Calling all guitar pedal geeks!
August 6, 2010 9:10 PM   Subscribe

I play the recorder, using a basic recorder -- mic -- pedals -- amp setup. Pedal 1 provides delay; pedal 2 is the tricky part. There's a specific processing effect I'm looking for, which is this: 1) Clip the input signal above a defined decibel limit (not frequency limit); 2) Feed to output ONLY the signal above this limit.

I can use Audacity to do this in post-processing (via the Hard Limiter filter), but I'd like to be able to lay this effect on in real time, via an effects pedal. Does such a pedal exist? I know about real-time processors such as Max/MSP, but I would rather perform without a laptop on stage.

Note: I've experimented with various compression/gain effects, but they don't quite give me the sound I'm looking for.

Merci beaucoup.
posted by YamwotIam to Media & Arts (8 answers total) 2 users marked this as a favorite
 
I think this effect is called a gate / gating.

That may help with the searches at least.
posted by intermod at 9:14 PM on August 6, 2010


Hmm, so the signal goes...
            _____
thres_    _/     \...
   _     /
__/ \___/
Do you want the output to go somthing like...
thres_    _________...
          |
__________|
Or something like...
            _____
___________/     \...
(e.g. substract everything that's not clipping). In other words, can you clarify?
posted by Monday, stony Monday at 9:22 PM on August 6, 2010


Thanks Monday, yes, to subtract everything that's not clipping (your second option), that's exactly what I'm looking for.

Intermod: looking into gating right now, thank you.
posted by YamwotIam at 9:27 PM on August 6, 2010


Yep, this is exactly what a gate is for.
posted by Sys Rq at 9:29 PM on August 6, 2010


Here's the relevant part from the code of the plugin(from plugin.co.uk) I think YamwotIam is using:
        unsigned long i;
        for (i = 0; i <>
        {
                float limit_g = pow(10, limit_db / 20);
                float sign = input[i] <>
                float data = input[i] * sign;
                float residue = data > limit_g ? data - limit_g : 0.0;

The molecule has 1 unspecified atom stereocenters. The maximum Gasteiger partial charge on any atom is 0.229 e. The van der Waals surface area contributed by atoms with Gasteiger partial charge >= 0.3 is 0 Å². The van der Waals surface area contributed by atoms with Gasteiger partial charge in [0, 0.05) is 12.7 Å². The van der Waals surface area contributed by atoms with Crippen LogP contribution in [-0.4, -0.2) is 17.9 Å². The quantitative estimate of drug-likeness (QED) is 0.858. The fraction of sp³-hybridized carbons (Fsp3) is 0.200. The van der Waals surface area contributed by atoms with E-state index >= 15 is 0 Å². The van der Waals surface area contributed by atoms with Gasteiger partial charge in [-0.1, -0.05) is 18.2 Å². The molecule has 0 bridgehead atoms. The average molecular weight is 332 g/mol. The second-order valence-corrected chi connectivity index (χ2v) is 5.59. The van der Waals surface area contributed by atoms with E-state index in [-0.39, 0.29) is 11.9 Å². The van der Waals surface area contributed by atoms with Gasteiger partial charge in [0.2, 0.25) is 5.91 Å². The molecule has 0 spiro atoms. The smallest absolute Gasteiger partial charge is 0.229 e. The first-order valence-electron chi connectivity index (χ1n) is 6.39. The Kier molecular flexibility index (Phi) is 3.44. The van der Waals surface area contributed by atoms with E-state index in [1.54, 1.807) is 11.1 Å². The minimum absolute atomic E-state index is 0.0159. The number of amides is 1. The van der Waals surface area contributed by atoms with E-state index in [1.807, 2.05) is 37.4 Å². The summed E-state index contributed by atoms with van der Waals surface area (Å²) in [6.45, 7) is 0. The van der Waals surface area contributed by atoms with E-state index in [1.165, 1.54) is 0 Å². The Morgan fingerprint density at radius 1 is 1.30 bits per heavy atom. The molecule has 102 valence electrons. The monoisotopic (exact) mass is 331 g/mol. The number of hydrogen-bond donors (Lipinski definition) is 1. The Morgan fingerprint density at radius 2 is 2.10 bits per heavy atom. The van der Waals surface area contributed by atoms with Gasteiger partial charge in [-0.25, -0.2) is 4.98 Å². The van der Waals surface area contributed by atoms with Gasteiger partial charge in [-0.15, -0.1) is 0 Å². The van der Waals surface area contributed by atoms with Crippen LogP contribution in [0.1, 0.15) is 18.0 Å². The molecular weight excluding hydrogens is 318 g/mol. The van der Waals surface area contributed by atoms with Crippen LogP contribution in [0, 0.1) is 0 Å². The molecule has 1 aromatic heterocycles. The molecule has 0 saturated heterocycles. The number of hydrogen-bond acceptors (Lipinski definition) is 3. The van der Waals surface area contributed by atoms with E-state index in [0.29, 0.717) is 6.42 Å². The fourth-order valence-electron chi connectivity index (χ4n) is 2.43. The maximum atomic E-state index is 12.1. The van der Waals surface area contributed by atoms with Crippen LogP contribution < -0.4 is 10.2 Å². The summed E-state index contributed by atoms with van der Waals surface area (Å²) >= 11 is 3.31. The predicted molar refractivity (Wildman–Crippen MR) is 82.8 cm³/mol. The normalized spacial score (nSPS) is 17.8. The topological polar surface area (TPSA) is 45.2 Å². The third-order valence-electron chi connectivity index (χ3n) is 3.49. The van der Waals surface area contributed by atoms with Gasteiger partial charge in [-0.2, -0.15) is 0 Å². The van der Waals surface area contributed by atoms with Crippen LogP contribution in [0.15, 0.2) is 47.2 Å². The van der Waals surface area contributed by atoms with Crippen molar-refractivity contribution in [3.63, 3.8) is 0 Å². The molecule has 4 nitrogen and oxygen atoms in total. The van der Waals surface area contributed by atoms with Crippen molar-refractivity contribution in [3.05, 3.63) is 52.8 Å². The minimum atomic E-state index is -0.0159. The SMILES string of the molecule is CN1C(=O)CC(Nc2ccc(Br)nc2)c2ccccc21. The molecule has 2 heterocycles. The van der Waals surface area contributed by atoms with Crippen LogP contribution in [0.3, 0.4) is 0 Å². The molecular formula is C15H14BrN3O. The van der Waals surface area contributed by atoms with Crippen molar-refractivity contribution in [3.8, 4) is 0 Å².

data -= residue;
                buffer_write(output[i],
                         sign * (wet_gain * data + res_gain * residue));
        }
If YamwotIam is using the residue setting to get the sound, I don't think a gate is what they want. I've never really seen that functionality on a piece of gear, even though it's really simple to implement digitally. The way I can see implementing with gear is use a hard limiter, then substract the output of the limiter from its input using a summing circuit (but you have to worry that there isn't a phase shift or a delay in the limiter).
posted by Monday, stony Monday at 9:48 PM on August 6, 2010


A noise gate with a fast attack and fast release will chop all moments where the signal doesn't reach a predetermined input level. This is to say that the signal will be treated as a single stream, it won't subtract out a quiet tambourine or anything funny like that. If you wanted to strip out all frequencies that weren't above a certain gain level, then that's a bit more complicated and for which you'd probably want to use a computer. Maybe a nice compressor could do it.
posted by rhizome at 10:04 PM on August 6, 2010


Hmm, if I read your advice aright, it looks like either the Decimator Noise Reduction pedal or the Boss NS-2 will do the trick. I'll try 'em out and let you know. Thanks again, I learned a lot from you all, as usual.
posted by YamwotIam at 11:02 PM on August 6, 2010


I'd go for the one with the decay. NS-2 is US$90, and you can cheap out if you want to with a Behringer version for $30.
posted by rhizome at 12:02 AM on August 7, 2010


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